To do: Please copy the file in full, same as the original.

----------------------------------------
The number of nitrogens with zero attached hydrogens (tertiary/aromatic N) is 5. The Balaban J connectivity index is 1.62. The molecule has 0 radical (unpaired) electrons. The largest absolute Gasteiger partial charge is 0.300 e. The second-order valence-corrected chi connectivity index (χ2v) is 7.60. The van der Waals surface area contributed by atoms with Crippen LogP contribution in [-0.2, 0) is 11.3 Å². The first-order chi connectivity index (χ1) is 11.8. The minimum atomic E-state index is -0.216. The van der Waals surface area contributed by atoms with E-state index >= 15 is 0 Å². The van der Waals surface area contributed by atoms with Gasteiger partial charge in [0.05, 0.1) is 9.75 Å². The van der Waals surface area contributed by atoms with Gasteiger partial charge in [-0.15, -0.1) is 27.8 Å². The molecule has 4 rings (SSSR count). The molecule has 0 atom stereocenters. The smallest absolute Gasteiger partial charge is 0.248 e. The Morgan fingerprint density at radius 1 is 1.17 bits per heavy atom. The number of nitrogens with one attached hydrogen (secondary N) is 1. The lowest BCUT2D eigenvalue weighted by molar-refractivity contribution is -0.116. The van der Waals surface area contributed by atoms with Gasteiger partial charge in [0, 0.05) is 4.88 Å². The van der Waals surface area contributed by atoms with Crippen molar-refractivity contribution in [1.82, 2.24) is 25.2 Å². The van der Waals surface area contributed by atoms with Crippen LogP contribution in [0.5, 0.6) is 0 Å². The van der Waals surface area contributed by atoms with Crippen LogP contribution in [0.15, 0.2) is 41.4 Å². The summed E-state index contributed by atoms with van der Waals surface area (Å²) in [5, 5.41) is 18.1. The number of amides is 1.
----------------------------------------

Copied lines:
The number of nitrogens with zero attached hydrogens (tertiary/aromatic N) is 5. The Balaban J connectivity index is 1.62. The molecule has 0 radical (unpaired) electrons. The largest absolute Gasteiger partial charge is 0.300 e. The second-order valence-corrected chi connectivity index (χ2v) is 7.60. The van der Waals surface area contributed by atoms with Crippen LogP contribution in [-0.2, 0) is 11.3 Å². The first-order chi connectivity index (χ1) is 11.8. The minimum atomic E-state index is -0.216. The van der Waals surface area contributed by atoms with E-state index >= 15 is 0 Å². The van der Waals surface area contributed by atoms with Gasteiger partial charge in [0.05, 0.1) is 9.75 Å². The van der Waals surface area contributed by atoms with Gasteiger partial charge in [-0.15, -0.1) is 27.8 Å². The molecule has 4 rings (SSSR count). The molecule has 0 atom stereocenters. The smallest absolute Gasteiger partial charge is 0.248 e. The Morgan fingerprint density at radius 1 is 1.17 bits per heavy atom. The number of nitrogens with one attached hydrogen (secondary N) is 1. The lowest BCUT2D eigenvalue weighted by molar-refractivity contribution is -0.116. The van der Waals surface area contributed by atoms with Gasteiger partial charge in [0, 0.05) is 4.88 Å². The van der Waals surface area contributed by atoms with Crippen molar-refractivity contribution in [1.82, 2.24) is 25.2 Å². The van der Waals surface area contributed by atoms with Crippen LogP contribution in [0.5, 0.6) is 0 Å². The van der Waals surface area contributed by atoms with Crippen LogP contribution in [0.15, 0.2) is 41.4 Å². The summed E-state index contributed by atoms with van der Waals surface area (Å²) in [5, 5.41) is 18.1. The number of amides is 1.